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Seeing Parallels: An Interview with Nicolas Teichrob of Dendrite Studios

I first heard of Nicolas Teichrob from a mutual friend that loves the outdoors. She had great things to say about him and even greater things of his creative abilities in both photography and film making. I was skeptical. This was probably just another guy making crappy head cam videos and shooting summit photos with his point and shoot. After getting to know Nicolas’ work, all I can say is he is far at the other end of the spectrum.

Nicolas currently resides on the Sunshine Coast of British Columbia.  As an artist, Nic draws his inspiration from the natural world and the beautiful moments in time that are everywhere.  His images and stories have been published in many international ski, bike, and surf magazines displaying his ability to create unique imagery in various environments.


On the video side of things, Nicolas co-founded Dendrite Studios in 2009, a multi-award winning film production company focusing on outdoor adventure.  Most notable works with Dendrite include Out of the Shadows (feature) and Parallels (short).

Nic’s work in the mountain biking world continues to gain notoriety as well, having just completed his roles as Principal Cinematographer and Creative Advisor for Secondbase Films’ bike movie ‘From the Inside Out.’  Never tied to one medium, Nicolas brings a passionate and creative eye to every project he works on.Here’s his latest work with Dendrite called Parallels.

Now on to the interview with Nicolas.

Ross Collicutt: For those that haven’t seen the short film yet, what’s the intro? Where is it and what is it about?

Nicolas Teichrob: Parallels is a short film produced by Dendrite Studios in April of 2011. It was shot for the Telus Ski and Snowboard Festival’s new competition called Intersection. We had 7 days to produce, shoot, edit, a 5-7min short film. We had to operate under tight restrictions. We had to have at least 1 skier and 1 snowboarder, everything had to be shot within 100km radius of Whistler, at least 30 seconds of park footage, at least 30 seconds of inbounds Whistler-Blackcomb footage, and each invited team was given a $1000 budget (which we spent half of on music rights). Working within those restrictions, we wanted to take things out of the box, as we usually try to do. We shot some touring up the Duffy Lake Rd, some sled skiing up near Bralorne, park skiing in Vancouver, and then some Whistler-Blackcomb inbounds filming.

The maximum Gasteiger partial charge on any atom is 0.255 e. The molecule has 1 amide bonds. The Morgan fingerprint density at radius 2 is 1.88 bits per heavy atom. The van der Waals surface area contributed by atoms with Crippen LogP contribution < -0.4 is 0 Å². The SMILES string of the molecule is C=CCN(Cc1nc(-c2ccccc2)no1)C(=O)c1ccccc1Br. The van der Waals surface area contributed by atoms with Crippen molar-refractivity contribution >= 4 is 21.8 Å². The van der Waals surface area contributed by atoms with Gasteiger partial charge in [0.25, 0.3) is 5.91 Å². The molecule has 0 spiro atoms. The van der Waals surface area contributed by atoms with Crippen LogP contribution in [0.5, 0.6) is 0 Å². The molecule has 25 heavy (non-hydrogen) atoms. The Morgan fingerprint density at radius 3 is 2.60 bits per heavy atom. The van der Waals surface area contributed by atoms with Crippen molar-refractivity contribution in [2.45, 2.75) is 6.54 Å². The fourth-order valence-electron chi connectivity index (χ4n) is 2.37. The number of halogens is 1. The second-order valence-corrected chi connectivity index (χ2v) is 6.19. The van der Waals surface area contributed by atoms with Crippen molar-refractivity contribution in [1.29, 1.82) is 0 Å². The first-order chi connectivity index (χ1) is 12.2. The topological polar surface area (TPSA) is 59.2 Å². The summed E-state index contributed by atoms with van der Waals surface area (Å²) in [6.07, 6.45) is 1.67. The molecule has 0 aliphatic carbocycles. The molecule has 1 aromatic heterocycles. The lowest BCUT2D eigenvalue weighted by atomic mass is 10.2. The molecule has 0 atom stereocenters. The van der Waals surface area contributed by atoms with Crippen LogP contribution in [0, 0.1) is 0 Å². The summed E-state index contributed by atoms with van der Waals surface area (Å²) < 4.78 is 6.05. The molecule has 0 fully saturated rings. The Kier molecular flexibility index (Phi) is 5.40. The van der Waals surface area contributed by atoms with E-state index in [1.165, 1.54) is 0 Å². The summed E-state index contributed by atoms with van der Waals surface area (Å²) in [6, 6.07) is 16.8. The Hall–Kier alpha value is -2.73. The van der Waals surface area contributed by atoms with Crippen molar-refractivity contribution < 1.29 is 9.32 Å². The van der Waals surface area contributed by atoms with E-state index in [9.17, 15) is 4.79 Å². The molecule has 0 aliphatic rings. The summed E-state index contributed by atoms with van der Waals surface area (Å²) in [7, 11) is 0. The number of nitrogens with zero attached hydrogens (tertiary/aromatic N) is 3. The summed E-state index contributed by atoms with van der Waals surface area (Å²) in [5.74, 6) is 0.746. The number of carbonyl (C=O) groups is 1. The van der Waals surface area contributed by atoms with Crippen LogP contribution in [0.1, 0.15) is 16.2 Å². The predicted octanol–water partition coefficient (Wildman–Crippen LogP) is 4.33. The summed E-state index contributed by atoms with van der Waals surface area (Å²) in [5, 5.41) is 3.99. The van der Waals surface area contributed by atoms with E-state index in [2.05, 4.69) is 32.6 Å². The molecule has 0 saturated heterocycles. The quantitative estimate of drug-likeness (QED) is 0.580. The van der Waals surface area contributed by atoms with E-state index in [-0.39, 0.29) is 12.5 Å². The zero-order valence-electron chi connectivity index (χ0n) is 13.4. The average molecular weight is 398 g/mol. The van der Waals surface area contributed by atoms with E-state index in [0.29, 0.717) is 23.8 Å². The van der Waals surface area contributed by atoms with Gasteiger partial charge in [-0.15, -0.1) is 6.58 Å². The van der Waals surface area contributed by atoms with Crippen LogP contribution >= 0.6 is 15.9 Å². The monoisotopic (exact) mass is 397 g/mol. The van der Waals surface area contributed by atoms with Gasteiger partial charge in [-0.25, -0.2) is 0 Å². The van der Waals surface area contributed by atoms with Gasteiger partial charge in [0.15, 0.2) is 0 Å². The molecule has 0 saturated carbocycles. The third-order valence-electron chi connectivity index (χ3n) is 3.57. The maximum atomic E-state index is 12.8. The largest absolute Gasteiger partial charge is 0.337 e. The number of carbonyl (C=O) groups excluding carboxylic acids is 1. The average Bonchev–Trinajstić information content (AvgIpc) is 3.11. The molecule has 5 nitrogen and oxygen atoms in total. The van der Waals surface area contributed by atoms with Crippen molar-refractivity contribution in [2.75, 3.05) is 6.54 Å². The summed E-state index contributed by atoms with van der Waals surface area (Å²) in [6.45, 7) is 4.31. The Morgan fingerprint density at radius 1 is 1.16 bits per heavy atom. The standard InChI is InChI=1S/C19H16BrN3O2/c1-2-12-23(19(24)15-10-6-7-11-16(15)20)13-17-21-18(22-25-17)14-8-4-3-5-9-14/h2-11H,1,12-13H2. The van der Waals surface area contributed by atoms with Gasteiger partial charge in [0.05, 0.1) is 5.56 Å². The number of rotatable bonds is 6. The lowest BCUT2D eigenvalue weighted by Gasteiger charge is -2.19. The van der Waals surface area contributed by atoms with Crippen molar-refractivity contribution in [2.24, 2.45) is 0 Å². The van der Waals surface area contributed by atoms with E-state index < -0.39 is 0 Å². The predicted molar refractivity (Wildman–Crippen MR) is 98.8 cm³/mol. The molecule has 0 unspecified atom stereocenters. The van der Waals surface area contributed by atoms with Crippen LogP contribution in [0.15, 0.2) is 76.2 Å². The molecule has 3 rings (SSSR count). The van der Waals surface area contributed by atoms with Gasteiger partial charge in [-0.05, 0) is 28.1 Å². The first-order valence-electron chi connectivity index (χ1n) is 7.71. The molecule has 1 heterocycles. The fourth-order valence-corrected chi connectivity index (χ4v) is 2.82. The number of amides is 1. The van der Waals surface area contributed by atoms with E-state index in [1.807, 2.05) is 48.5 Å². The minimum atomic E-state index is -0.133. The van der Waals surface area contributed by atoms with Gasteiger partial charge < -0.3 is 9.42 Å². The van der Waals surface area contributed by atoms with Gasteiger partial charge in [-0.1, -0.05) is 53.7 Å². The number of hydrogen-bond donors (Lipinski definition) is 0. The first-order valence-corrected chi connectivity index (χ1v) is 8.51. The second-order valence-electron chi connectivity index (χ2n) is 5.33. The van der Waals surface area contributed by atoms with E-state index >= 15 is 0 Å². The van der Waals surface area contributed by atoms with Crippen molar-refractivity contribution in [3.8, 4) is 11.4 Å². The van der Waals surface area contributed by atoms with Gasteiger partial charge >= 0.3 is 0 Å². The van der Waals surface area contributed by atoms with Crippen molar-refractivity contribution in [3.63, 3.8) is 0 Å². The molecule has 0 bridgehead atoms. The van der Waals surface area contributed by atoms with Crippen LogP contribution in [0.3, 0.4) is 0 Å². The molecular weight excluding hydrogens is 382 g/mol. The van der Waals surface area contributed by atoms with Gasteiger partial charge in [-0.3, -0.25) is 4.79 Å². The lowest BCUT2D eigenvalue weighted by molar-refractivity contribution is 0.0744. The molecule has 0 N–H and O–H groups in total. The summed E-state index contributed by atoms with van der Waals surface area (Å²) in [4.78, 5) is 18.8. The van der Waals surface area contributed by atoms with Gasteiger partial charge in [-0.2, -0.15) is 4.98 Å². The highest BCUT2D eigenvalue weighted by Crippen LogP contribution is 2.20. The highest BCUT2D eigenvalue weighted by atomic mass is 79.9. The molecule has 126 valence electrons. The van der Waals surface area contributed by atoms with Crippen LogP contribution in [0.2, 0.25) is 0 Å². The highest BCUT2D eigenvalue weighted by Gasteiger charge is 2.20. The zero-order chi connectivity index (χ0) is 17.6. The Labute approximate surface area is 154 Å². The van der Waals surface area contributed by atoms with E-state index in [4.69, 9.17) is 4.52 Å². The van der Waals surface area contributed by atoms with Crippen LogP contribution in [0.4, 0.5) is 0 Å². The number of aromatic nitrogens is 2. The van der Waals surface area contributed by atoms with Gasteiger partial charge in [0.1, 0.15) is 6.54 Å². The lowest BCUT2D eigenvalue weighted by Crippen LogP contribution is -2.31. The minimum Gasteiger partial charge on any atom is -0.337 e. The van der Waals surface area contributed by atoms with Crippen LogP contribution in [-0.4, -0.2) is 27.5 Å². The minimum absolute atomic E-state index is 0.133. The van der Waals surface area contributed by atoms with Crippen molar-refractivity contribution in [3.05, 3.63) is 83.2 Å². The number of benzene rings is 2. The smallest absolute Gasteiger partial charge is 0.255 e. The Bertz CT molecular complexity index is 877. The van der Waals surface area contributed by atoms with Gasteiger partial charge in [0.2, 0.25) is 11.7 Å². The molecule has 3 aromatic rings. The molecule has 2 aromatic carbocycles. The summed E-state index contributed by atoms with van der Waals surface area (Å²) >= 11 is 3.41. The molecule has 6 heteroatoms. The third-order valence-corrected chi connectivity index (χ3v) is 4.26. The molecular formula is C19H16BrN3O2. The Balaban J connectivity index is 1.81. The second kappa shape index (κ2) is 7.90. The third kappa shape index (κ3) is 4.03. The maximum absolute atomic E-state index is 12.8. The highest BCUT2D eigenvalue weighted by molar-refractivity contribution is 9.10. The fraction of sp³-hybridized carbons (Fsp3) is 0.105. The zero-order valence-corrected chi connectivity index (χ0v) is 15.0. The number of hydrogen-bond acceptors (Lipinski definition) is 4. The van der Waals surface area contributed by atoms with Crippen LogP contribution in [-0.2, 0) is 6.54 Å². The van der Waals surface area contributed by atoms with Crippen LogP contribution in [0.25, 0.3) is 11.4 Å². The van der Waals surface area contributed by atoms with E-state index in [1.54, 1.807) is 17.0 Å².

RC: Why did you call the film Parallels? Did it have anything to do with skiing on two parallel boards?


NT: This is something that after the fact we realize didn’t really come across, but then again that is what happens when the box is opened up. The title Parallels is to symbolize the parallel situations that are experienced when playing in the mountains. If you are a skier or snowboarder, riding the park, backcountry, or inbounds, the experiences you go through are all similar and all with the same goal of having a good time. This concept of parallel ‘things’ is initiated with our intro or circles and flow. Throughout the film there are numerous times where parallels between the different types of mountain activities are shown, such as when the snowmobiler lays tracks in the fresh pow with his hand dragging, the rake leaves tracks on the lip of a park booter, and ski touring leaves skin tracks up the mountain. And thus, no, the title has nothing to do with parallel boards, and it never was intended to, but we can see how easily it is to come across the title in that way. Maybe a flaw of it.

RC: Did the snowboarder that joined you in a few scenes object to the name?

NT: We had two 3 snowboarders who joined us, 1 for park, 1 for inbounds and 1 for touring. We never heard anything negative about the title from them, and in reality the title was decided by Athan and I, the producers, and no other influence would change that.

RC: You mentioned how much work Parallels was because of the time frame. Can you expand on why you had to make it so fast and how long you spent doing each activity?